Thanks for visiting - Crew Skills has retired! If you'd like to catch up with what I'm playing and writing lately, check out Siha Games!, my general MMO and gaming blog.

13 December 2011 1 Comment

SWTOR for the WoW Player

If you’re thinking about checking out SWTOR, and you’re not yet familiar with the game, you might find this useful: SWTOR for the WoW Player, a guide at Torhead, written by yours truly.

There’s some amount of argument within SWTOR’s fanbase about comparing SWTOR to WoW, and I do understand why people get frustrated with it – it does neither game any favours. It’s irksome to see people insist that “so, this class is basically a shadow priest then”, because it isn’t.

That said, there are plenty of points of similarity between the games, although there’s very little that’s truly identical. And comparisons are inevitable, because WoW is the 900-pound gorilla in the room, and a big fraction of SWTOR’s potential playerbase will understand WoW terms and concepts. WoW itself had to put up with the same thing when it first launched: many mechanics were described in terms of their Everquest equivalents, because EQ had been the big popular MMO before WoW – even though far fewer WoW players were familiar with EQ. I remember being very confused about what people meant when they said “medding” (sitting down to eat and drink, after EQ’s Meditation), “mezzing” (CCing, after EQ’s Mesmerize – I think), or even “rezzing” (since the rez abilities of the classes I’d played at that stage weren’t called Resurrection).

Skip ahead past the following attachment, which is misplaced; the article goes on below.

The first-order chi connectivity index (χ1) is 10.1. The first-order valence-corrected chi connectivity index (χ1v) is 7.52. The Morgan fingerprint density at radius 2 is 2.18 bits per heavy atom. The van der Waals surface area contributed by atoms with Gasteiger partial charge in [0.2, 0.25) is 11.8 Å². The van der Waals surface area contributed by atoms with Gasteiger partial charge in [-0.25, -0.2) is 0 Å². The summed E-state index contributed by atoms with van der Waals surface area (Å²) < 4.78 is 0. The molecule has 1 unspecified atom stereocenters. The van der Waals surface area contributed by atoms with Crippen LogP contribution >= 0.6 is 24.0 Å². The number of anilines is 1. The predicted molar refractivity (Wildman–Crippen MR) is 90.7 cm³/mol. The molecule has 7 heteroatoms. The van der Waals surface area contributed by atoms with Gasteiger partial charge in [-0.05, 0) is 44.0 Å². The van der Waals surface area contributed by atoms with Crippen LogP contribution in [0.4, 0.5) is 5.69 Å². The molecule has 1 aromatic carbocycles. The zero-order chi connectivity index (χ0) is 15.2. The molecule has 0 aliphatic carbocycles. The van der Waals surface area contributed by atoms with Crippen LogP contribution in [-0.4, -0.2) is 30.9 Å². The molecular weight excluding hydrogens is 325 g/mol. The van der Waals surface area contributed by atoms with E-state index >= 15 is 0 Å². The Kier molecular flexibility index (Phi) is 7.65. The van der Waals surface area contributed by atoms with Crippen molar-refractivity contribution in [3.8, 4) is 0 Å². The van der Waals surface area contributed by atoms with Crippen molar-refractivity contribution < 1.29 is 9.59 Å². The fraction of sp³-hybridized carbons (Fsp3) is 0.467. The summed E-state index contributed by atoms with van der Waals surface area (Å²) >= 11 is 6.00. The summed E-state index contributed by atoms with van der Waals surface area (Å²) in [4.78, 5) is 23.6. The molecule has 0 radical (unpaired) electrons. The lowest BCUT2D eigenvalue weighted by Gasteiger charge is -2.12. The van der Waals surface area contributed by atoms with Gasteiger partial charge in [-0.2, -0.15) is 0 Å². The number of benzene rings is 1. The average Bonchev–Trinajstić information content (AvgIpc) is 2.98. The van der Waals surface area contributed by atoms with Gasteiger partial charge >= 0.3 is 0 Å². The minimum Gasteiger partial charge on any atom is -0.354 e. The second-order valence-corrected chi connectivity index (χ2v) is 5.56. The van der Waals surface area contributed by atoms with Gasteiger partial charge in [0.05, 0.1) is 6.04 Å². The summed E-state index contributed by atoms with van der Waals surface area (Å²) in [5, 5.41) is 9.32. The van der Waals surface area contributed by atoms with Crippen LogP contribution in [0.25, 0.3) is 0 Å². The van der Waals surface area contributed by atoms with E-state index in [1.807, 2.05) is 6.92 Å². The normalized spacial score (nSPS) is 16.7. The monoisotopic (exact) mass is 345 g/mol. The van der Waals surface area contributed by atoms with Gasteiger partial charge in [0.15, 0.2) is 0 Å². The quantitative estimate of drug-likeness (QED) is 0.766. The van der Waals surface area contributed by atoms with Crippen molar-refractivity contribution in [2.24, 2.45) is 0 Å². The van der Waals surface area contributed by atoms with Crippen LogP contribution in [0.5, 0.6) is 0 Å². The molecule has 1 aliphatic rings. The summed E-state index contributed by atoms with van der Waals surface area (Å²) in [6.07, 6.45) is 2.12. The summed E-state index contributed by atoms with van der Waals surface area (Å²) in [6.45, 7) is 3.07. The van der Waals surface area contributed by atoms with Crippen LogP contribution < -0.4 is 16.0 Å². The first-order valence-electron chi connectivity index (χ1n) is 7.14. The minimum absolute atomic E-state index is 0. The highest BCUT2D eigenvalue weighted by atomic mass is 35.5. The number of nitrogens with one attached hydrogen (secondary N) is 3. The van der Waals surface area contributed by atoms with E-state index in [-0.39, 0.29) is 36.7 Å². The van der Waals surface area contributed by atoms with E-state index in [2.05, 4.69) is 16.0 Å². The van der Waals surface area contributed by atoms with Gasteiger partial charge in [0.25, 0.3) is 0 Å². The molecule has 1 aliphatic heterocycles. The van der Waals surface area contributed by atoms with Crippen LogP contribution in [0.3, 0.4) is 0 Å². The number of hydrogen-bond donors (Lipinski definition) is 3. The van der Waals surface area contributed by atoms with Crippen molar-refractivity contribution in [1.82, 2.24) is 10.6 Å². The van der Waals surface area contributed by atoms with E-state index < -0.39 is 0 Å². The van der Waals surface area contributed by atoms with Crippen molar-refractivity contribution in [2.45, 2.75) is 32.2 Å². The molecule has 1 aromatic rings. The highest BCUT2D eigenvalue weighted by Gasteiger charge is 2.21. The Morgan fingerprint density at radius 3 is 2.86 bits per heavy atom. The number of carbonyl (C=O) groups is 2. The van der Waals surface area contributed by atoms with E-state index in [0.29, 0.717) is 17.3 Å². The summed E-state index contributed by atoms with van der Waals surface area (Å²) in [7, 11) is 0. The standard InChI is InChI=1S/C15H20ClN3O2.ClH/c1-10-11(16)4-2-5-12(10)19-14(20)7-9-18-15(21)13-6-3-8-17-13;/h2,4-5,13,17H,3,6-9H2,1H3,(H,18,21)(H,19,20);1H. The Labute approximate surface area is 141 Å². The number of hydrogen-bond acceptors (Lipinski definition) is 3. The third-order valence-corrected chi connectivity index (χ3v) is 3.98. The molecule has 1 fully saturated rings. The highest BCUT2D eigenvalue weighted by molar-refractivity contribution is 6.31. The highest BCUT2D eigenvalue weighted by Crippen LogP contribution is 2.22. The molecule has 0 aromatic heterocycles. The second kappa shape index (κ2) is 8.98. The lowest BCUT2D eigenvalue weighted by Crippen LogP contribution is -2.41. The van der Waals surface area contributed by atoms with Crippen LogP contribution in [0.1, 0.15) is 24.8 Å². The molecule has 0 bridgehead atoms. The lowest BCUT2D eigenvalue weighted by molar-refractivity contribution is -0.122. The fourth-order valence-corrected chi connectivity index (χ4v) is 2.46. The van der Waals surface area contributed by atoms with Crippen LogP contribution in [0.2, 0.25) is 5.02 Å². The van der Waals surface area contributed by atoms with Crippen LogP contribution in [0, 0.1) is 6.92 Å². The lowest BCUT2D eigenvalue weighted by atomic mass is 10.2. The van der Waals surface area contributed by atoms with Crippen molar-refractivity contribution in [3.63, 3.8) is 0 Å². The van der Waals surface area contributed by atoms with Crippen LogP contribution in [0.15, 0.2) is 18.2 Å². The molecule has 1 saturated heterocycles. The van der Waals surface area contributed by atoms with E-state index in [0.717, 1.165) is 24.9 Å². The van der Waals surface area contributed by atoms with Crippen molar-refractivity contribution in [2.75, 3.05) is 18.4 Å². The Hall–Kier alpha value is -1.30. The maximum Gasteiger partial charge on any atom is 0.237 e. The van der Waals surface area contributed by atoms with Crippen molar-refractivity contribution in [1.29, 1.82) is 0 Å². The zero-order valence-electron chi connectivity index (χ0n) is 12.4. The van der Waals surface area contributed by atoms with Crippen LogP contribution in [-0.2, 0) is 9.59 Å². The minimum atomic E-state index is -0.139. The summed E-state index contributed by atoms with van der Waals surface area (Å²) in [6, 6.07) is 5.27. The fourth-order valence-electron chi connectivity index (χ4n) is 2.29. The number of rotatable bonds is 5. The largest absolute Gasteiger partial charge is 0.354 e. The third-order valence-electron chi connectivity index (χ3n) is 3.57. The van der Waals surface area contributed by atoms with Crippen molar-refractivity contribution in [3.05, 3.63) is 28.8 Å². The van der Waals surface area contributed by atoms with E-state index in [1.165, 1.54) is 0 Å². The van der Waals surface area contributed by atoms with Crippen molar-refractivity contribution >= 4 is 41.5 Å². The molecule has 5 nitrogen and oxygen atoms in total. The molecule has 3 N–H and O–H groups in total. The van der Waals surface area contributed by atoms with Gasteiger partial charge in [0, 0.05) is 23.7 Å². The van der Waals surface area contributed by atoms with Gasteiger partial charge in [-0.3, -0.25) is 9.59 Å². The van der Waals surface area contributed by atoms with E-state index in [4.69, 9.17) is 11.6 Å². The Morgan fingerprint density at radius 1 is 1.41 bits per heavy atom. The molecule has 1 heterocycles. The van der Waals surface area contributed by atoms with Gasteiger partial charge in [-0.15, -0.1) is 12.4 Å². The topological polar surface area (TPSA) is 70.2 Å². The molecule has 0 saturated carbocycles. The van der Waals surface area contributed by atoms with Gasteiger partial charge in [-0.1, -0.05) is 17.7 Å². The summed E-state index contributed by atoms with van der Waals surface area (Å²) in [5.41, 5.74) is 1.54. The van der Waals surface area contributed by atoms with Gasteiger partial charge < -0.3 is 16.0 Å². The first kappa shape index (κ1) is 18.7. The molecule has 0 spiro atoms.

Gradually, as WoW’s player base filled with people who didn’t have Everquest experience, many of these terms died away and were replaced with WoW-related terms. Mezzing became sheeping, for instance. Other terms stuck around, such as “proc” (which originally stood for Programmed Random OCcurrence), or “mob” (for Mobile OBject, though this one’s from MUDs rather than from EQ).

I’m willing to bet that the same thing will happen to SWTOR. To start with, the jargon will be all derived from WoW – Quick Travel will be called ‘hearthing’, all crowd control will be called ‘sheeping’, and so on. This will make plenty of people grind their teeth, but I’m pretty sure it’s inevitable. As the SWTOR playerbase grows over the life of the game, though, and fills with people who’ve never played WoW before, I’m willing to bet the same thing will happen. Quick Travel will become ‘QT’, and if you say ‘hearthing’, people will look at you funny.

One Response to “SWTOR for the WoW Player”